Informed Families Catalyst

Why Granting Kids More Freedom is Good

Posted by Informed Families on December 3, 2021 at 10:00 AM

The debate over free-range parenting began a few decades ago, with the rise of news reports about increases in a kidnapping. Suddenly, kids who for generations had roamed the neighborhood on their own, playing with their friends after dark, and walking alone to school, were under 24-hour lockdown.

Driven to and from school, to play dates, and to supervised sporting events, kids may have been safer, but they also lost the sense of freedom to explore, to develop autonomy, and the ability to learn to navigate their place in the world.

Free-range benefits

The idea of granting kids more freedom may seem to go against everything Informed Families has been discussing for years. We strongly encourage parents to be more involved in their children’s lives, especially to help prevent drug and alcohol abuse.

But the concept of free-range parenting—that is, allowing children more freedom to roam and function independently—also involves judicious parental supervision, Dr. Kyle Pruett, M.D., Clinical Professor of Child Psychiatry at Yale School of Medicine, told Good Housekeeping magazine.

“Free-range parenting supporters say that it encourages problem-solving skills, promotes creativity, strengthens personality formation, and builds confidence,” he said. It’s the opposite of permissive parenting, where kids are allowed to do anything they want without oversight or guidance.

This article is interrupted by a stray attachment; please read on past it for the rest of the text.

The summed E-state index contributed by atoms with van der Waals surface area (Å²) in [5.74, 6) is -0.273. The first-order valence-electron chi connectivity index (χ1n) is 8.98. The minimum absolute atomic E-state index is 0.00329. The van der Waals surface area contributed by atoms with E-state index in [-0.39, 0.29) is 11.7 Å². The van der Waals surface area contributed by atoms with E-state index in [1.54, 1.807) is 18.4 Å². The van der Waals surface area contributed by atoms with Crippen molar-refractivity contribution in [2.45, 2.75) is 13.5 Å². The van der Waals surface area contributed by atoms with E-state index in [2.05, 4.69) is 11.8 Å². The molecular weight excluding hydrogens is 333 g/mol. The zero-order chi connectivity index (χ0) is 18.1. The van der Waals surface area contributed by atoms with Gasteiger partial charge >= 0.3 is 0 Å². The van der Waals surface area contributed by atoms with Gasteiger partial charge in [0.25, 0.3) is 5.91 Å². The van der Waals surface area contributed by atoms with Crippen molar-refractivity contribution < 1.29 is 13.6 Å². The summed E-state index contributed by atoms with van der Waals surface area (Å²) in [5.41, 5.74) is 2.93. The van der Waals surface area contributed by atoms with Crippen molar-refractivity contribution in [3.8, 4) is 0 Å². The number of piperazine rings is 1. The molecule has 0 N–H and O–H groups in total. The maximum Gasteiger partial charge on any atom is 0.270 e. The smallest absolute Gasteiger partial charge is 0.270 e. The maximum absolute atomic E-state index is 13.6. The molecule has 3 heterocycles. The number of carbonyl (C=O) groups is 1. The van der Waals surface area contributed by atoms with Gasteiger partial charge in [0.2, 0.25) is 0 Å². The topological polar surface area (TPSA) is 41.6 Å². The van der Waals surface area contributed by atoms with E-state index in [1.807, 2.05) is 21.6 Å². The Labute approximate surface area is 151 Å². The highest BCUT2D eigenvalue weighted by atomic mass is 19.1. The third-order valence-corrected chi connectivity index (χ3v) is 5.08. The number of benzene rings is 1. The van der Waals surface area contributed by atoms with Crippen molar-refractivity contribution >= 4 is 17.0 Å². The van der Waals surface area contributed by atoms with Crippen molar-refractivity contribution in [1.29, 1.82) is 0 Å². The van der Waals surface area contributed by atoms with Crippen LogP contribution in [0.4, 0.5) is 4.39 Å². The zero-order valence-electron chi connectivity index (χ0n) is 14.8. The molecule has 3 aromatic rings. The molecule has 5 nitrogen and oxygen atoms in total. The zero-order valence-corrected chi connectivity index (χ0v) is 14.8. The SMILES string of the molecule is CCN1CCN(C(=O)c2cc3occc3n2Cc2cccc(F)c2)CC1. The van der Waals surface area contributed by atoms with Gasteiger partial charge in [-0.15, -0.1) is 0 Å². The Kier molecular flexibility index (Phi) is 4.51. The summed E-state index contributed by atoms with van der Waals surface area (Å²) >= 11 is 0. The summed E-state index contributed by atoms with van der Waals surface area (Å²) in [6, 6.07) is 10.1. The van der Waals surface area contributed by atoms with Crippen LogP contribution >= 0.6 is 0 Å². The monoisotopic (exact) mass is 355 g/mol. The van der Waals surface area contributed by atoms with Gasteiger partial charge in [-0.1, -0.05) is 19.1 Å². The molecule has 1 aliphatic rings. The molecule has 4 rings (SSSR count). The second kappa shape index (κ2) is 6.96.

Small steps

Of course, you need to be aware of the laws in various states regarding unsupervised children, and provides a handy reference by state. 

But if you want to give your child more room to roam, introduce their freedoms gradually, depending on their age and their individual maturity level.

“Don’t just give your child free access to the neighborhood their first time out,” psychotherapist Amy Rollo told

“First allow them to bicycle on the driveway while you are inside. Maybe the next step is 10 minutes on the sidewalk on [your] street. With each success, your child is learning independence, building confidence, and proving they are ready.”

Once they leave the neighborhood, you can follow them at a distance the first few times to ensure they’re ready.

And thanks to today’s technology, you can keep in regular touch with them while they are out of your sight by, say, having them text you when they get where they’re going.

Also, be sure to teach them about stranger danger and anything else you might be concerned about.

Topics: childhood, safety

About Us

We teach people how to say no to drugs and how to make healthy choices. To reduce the demand for drugs, Informed Families has focused its efforts on educating and mobilizing the community, parents and young people in order to change attitudes. In this way we counteract the pressures in society that condone and promote drug and alcohol use and abuse. The organization educates thousands of families annually about how to stay drug and alcohol free through networking and a variety of programs and services .

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